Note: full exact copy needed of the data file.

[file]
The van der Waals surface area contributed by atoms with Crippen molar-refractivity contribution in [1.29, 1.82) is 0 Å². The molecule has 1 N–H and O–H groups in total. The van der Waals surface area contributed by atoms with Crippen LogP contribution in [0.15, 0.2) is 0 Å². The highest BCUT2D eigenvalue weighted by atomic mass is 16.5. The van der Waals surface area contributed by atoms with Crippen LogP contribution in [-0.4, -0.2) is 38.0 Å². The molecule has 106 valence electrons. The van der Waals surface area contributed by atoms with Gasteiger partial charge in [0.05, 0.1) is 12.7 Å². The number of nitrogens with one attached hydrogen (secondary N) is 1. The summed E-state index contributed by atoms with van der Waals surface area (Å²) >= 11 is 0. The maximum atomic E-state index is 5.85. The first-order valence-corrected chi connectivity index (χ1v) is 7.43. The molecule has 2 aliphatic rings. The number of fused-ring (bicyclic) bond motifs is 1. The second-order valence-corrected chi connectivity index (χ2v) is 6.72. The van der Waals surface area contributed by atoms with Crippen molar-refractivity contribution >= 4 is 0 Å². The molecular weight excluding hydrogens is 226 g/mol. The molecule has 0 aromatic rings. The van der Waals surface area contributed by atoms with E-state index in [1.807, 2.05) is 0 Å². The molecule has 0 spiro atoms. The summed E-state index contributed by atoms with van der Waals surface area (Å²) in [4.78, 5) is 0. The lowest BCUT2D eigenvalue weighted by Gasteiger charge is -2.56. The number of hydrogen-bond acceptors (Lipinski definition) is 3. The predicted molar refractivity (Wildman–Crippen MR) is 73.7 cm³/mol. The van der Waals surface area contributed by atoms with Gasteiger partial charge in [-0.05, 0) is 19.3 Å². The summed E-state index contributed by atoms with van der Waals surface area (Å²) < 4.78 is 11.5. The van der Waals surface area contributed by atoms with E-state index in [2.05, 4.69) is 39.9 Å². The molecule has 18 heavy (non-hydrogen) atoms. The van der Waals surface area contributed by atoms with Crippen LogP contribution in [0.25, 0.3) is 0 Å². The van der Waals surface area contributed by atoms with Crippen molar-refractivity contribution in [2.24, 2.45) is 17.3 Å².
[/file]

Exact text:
The van der Waals surface area contributed by atoms with Crippen molar-refractivity contribution in [1.29, 1.82) is 0 Å². The molecule has 1 N–H and O–H groups in total. The van der Waals surface area contributed by atoms with Crippen LogP contribution in [0.15, 0.2) is 0 Å². The highest BCUT2D eigenvalue weighted by atomic mass is 16.5. The van der Waals surface area contributed by atoms with Crippen LogP contribution in [-0.4, -0.2) is 38.0 Å². The molecule has 106 valence electrons. The van der Waals surface area contributed by atoms with Gasteiger partial charge in [0.05, 0.1) is 12.7 Å². The number of nitrogens with one attached hydrogen (secondary N) is 1. The summed E-state index contributed by atoms with van der Waals surface area (Å²) >= 11 is 0. The maximum atomic E-state index is 5.85. The first-order valence-corrected chi connectivity index (χ1v) is 7.43. The molecule has 2 aliphatic rings. The number of fused-ring (bicyclic) bond motifs is 1. The second-order valence-corrected chi connectivity index (χ2v) is 6.72. The van der Waals surface area contributed by atoms with Crippen molar-refractivity contribution >= 4 is 0 Å². The molecular weight excluding hydrogens is 226 g/mol. The molecule has 0 aromatic rings. The van der Waals surface area contributed by atoms with E-state index in [1.807, 2.05) is 0 Å². The molecule has 0 spiro atoms. The summed E-state index contributed by atoms with van der Waals surface area (Å²) in [4.78, 5) is 0. The lowest BCUT2D eigenvalue weighted by Gasteiger charge is -2.56. The number of hydrogen-bond acceptors (Lipinski definition) is 3. The predicted molar refractivity (Wildman–Crippen MR) is 73.7 cm³/mol. The van der Waals surface area contributed by atoms with Gasteiger partial charge in [-0.05, 0) is 19.3 Å². The summed E-state index contributed by atoms with van der Waals surface area (Å²) < 4.78 is 11.5. The van der Waals surface area contributed by atoms with E-state index in [2.05, 4.69) is 39.9 Å². The molecule has 18 heavy (non-hydrogen) atoms. The van der Waals surface area contributed by atoms with Crippen LogP contribution in [0.25, 0.3) is 0 Å². The van der Waals surface area contributed by atoms with Crippen molar-refractivity contribution in [2.24, 2.45) is 17.3 Å².